Where have you had the best Osso Buco in SD?
Since La Trattoria closed in Santee and before that on Mision Gorge, I've not tasted any as good as Liliana's. By accident I was in the neighborhood and stopped in Buona Forchetta early, had a glass of Sangiovese, a delicious chuleta, risotto a bit rich and heavy, and a panna cotta, all for a measly $37. YUM! I'm going to try it again soon, along with your other suggestions???? Thanks.
Here is a place that is often overlooked, but actually rather good: Osteria Romantica (LJ Shores). I do not think that Osso Buco is on their regular menu, but I have had their Osso Buco and it was very tasty. San Diego does not have excellent Italian restaurants (at least, not that I know), but Osteria Romantica is very good and I have yet to find a better place for Italian food.
OMG...thanks for this rec. Very comfortable place with good service and we were not rushed. I went there planning to savor the osso buco but ultimately decided on the Veal Chop because not many places still serve them. It was simply divine. I will return for Osso Buco, unless something else grabs me by the neck.
I want this one...
Osso Buco By Billy Collins
I love the sound of the bone against the plate
and the fortress-like look of it
lying before me in a moat of risotto,
the meat soft as the leg of an angel
who has lived a purely airborne existence.
And best of all, the secret marrow,
the invaded privacy of the animal
prized out with a knife and wallowed down
with cold, exhilarating wine.
I am swaying now in the hour after dinner,
a citizen tilted back on his chair,
a creature with a full stomach--
something you don't hear much about in poetry,
that sanctuary of hunger and deprivation.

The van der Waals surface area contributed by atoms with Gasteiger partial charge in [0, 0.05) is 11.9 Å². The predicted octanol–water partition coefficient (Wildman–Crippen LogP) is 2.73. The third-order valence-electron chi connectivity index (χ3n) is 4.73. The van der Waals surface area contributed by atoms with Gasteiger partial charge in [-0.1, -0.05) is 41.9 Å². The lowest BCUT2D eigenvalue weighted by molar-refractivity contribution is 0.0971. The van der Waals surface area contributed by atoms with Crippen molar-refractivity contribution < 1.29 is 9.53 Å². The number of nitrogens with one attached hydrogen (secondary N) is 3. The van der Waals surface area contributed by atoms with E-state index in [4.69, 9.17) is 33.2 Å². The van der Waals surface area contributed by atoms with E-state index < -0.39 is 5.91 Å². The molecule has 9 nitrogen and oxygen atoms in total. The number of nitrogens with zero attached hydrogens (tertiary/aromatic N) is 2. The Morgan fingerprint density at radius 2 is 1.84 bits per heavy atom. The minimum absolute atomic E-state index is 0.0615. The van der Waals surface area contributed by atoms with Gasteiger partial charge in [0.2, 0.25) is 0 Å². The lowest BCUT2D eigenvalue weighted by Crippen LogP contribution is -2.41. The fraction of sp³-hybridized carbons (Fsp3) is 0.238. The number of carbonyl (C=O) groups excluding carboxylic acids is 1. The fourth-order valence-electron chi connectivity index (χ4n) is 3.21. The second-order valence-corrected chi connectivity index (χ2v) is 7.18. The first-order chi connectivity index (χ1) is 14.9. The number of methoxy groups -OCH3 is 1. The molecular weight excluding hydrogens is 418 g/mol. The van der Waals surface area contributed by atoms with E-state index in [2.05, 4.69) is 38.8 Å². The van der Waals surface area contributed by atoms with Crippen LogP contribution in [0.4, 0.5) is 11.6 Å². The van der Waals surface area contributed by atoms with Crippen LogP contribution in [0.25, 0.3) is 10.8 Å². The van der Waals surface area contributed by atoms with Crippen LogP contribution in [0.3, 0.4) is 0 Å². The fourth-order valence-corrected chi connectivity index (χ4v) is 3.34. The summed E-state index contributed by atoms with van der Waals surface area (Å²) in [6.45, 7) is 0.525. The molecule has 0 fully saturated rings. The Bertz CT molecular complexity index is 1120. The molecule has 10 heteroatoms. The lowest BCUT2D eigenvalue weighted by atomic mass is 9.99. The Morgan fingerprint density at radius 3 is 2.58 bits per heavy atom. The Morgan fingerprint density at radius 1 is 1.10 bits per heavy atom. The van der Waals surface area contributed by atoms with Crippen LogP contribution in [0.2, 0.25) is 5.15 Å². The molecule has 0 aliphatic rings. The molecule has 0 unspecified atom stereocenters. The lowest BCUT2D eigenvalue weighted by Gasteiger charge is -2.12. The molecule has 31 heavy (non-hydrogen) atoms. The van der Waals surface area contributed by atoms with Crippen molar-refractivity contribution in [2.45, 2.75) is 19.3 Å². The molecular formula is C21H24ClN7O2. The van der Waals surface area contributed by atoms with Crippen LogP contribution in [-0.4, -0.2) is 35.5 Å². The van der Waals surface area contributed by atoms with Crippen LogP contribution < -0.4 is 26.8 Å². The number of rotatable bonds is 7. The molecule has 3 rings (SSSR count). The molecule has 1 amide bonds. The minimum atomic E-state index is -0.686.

You know: the driving rain, the boots by the door,
small birds searching for berries in winter.
But tonight, the lion of contentment
has placed a warm heavy paw on my chest,
and I can only close my eyes and listen
to the drums of woe throbbing in the distance
and the sound of my wife's laughter
on the telephone in the next room,
the woman who cooked the savory osso buco,
who pointed to show the butcher the ones she wanted.
She who talks to her faraway friend
while I linger here at the table
with a hot, companionable cup of tea,
feeling like one of the friendly natives,
a reliable guide, maybe even the chief's favorite son.
Somewhere, a man is crawling up a rocky hillside
on bleeding knees and palms, an Irish penitent
carrying the stone of the world in his stomach;
and elsewhere people of all nations stare
at one another across a long, empty table.
But here, the candles give off their warm glow,
the same light that Shakespeare and Izaac Walton wrote by,
the light that lit and shadowed the faces of history.
Only now it plays on the blue plates,
the crumpled napkins, the crossed knife and fork.
In a while, one of us will go up to bed
and the other will follow.
Then we will slip below the surface of the night
into miles of water, drifting down and down
to the dark, soundless bottom
until the weight of dreams pulls us lower still,
below the shale and layered rock,
beneath the strata of hunger and pleasure,
into the broken bones of the earth itself,
into the marrow of the only place we know.
From "The Art of Drowning" by Billy Collins